The Egyptian cement market is considered to be one of the largest in the world, with 21 cement producers that own and operate 24 plants and 43 kilns. Providing work for over 50 000 people and indirectly supporting an additional 200 000, the cement industry is one of Egypt’s most important economic drivers.
Suez Cement Group of Companies (SCGC) is one of the oldest cement producers in Egypt, the Tourah plant having begun operations in 1927. The company’s five production facilities are located in Suez, Kattameya, Tourah, Helwan and El Minya. Its manufacturing bases serve the entire country from three locations: Greater Cairo, Suez and Minya. Suez Cement joined the Italcementi Group’s industrial network almost ten years ago. Established in 1864, the Italcementi Group is among the top five global cement producers.
Corporate social responsibility is central to the company’s mission. Suez Cement believes in the importance of providing meaningful support to the communities where it operates. To date, SCGC has spent US$6 million on education, health and poverty eradication across Egypt. Some of the organisations it supports include: the 57357 Children’s Cancer Hospital, the Don Bosco Technical Institute, Egyptian universities, the National Council for Childhood and Motherhood and several other youth-oriented organisations.
Impact of energy shortages on the industry
Demand for cement and production grew steadily until about 2010 and has since entered a period of stability. In 2006, industry players produced 30 million tpa of cement. As of last year, that number had jumped to 50 million t, due to a 200% increase in the producers. Total cement production capacity stands at 70 million t. While this figure is much higher than current market consumption, it is anticipated that demand will grow in the near future as Egypt’s economy and construction sector recovers. However, the industry could have difficulty reaching full capacity due to ongoing energy supply shortages. Consequently, Suez Cement has invested in alternative fuels and renewable energy projects. “We are hopeful the government’s stimulus package worth LE60 billion will help return supplies of natural gas and mazut to normal levels through investments in construction that will support infrastruture capacity building,” says Bruno Carré, CEO of Suez Cement. The company also believes the private sector will lend its support to such projects, speeding delivery of important services such as electricity.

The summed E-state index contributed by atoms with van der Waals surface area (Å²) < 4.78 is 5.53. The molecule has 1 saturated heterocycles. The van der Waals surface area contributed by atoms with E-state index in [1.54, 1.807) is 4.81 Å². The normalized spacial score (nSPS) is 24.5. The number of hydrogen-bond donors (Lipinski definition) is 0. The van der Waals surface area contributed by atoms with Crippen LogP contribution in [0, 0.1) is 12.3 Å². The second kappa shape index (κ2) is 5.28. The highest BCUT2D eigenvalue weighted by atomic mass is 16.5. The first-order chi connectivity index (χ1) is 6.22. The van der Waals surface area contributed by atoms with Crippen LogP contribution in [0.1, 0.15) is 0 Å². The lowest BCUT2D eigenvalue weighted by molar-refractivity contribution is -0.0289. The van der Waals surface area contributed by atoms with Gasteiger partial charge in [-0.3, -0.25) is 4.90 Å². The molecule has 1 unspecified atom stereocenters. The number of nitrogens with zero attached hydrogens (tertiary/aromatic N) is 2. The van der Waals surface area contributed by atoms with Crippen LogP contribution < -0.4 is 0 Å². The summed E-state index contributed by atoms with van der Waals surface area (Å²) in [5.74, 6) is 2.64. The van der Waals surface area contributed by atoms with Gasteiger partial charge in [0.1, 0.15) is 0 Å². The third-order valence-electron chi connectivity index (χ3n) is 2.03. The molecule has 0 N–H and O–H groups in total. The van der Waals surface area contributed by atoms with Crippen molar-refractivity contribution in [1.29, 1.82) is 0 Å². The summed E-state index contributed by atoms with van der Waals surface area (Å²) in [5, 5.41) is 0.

Alternative fuels and renewable energy projects
Over the years, SCGC has invested more than US$70 million in modernising its five plants, as well as developing alternative fuels and renewable energy projects, including the construction of the first privately owned wind farm in Egypt. “We hope to increase our efficiency and we strongly believe that our long-term success will depend on our ability to meet and exceed the growing expectations of our stakeholders in terms of wealth creation, environmental protection and prosperity for the communities we work in,” says Carré.
In this vein, SCGC has reduced its energy consumption by over 10%, the number of industrial accidents by 70%, CO2 emissions by 15%, dust emissions by 30% and water consumption by 40%. It has achieved this through extensive training programmes for employees, investment capital worth US$100 million and the promotion of corporate policies and programmes on safety, the environment and quality control.
SCGC is also focusing on bringing innovation to Egypt. It has extended its product offering in the largest range of cement available to the Egyptian construction industry that it has been recently reorganising under the i.nova brand. i.nova is an innovative new product system of the Italcementi Group, designed to help customers find the suitable Suez Cement product for each and every project through the reorganisation of the portfolio around the concept of performance and use.
Biomass used in the cement kilns.
Meeting rising demand
“Meeting our energy supply needs is our number one challenge,” states Carré. Egypt’s limited oil and gas production is part of this challenge; increasingly, these hydrocarbon resources are failing to meet the country’s rising energy demands. Indicators show the fuel crisis is unlikely to be alleviated in the near future, despite investment in renewable energy projects. “In 2013, as a result of energy supply shortages, the cement industry’s clinker production capacity has fallen by 35% to 40% nationwide, resulting in a lack of production to meet demand,” he added. The current challenge is therefore the need to convert from the classical gas and fuel energy mix to a wider fuel mix comparable to what is being used internationally, including solid fuels such as coal and petroleum coke, waste from different sources, and also including renewable energy for the electricity part of their needs. This move towards a different energy mix for cement manufacturing will allow Egyptian-made cement to remain competitive, as energy represents more than 40% of the cost.
Read Part 2 of 'Operating in Egypt' here.
Written by Fayrouz Saad. This is an abridged version of the full article, which appeared in World Cement’s May 2014 issue. Subscribers can view the full article by logging in.
Read the article online at: https://www.worldcement.com/africa-middle-east/29042014/operating_in_egypt_part_1_91/